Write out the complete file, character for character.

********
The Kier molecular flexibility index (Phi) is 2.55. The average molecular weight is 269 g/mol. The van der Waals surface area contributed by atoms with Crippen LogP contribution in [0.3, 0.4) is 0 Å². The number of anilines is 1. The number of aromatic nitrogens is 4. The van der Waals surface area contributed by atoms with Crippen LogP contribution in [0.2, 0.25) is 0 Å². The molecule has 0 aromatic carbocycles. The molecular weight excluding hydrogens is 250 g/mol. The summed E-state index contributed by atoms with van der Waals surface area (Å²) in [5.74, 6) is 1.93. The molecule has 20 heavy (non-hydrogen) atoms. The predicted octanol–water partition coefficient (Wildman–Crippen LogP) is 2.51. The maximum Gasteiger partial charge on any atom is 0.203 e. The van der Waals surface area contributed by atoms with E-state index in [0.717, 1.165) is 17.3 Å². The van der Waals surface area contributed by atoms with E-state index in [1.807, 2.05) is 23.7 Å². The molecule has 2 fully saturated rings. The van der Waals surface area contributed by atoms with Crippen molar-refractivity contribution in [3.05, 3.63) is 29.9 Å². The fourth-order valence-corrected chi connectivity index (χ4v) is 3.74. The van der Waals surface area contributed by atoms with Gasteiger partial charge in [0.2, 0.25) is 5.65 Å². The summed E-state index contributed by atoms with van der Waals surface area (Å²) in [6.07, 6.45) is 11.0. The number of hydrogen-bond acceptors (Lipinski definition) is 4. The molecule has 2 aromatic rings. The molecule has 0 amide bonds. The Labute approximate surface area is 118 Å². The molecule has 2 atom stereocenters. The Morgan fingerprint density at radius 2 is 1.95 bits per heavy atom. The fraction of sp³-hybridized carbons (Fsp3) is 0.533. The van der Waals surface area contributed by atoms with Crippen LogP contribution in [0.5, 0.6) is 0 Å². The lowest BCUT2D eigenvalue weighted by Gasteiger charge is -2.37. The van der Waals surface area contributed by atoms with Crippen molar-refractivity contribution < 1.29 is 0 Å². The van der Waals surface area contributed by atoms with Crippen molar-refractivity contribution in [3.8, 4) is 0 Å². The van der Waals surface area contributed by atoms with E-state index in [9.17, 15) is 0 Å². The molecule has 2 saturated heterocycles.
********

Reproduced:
The Kier molecular flexibility index (Phi) is 2.55. The average molecular weight is 269 g/mol. The van der Waals surface area contributed by atoms with Crippen LogP contribution in [0.3, 0.4) is 0 Å². The number of anilines is 1. The number of aromatic nitrogens is 4. The van der Waals surface area contributed by atoms with Crippen LogP contribution in [0.2, 0.25) is 0 Å². The molecule has 0 aromatic carbocycles. The molecular weight excluding hydrogens is 250 g/mol. The summed E-state index contributed by atoms with van der Waals surface area (Å²) in [5.74, 6) is 1.93. The molecule has 20 heavy (non-hydrogen) atoms. The predicted octanol–water partition coefficient (Wildman–Crippen LogP) is 2.51. The maximum Gasteiger partial charge on any atom is 0.203 e. The van der Waals surface area contributed by atoms with E-state index in [0.717, 1.165) is 17.3 Å². The van der Waals surface area contributed by atoms with E-state index in [1.807, 2.05) is 23.7 Å². The molecule has 2 fully saturated rings. The van der Waals surface area contributed by atoms with Crippen molar-refractivity contribution in [3.05, 3.63) is 29.9 Å². The fourth-order valence-corrected chi connectivity index (χ4v) is 3.74. The van der Waals surface area contributed by atoms with Gasteiger partial charge in [0.2, 0.25) is 5.65 Å². The summed E-state index contributed by atoms with van der Waals surface area (Å²) in [6.07, 6.45) is 11.0. The number of hydrogen-bond acceptors (Lipinski definition) is 4. The molecule has 2 aromatic rings. The molecule has 0 amide bonds. The Labute approximate surface area is 118 Å². The molecule has 2 atom stereocenters. The Morgan fingerprint density at radius 2 is 1.95 bits per heavy atom. The fraction of sp³-hybridized carbons (Fsp3) is 0.533. The van der Waals surface area contributed by atoms with Crippen LogP contribution in [0.5, 0.6) is 0 Å². The lowest BCUT2D eigenvalue weighted by Gasteiger charge is -2.37. The van der Waals surface area contributed by atoms with Crippen molar-refractivity contribution < 1.29 is 0 Å². The van der Waals surface area contributed by atoms with Crippen molar-refractivity contribution in [3.8, 4) is 0 Å². The van der Waals surface area contributed by atoms with E-state index in [9.17, 15) is 0 Å². The molecule has 2 saturated heterocycles.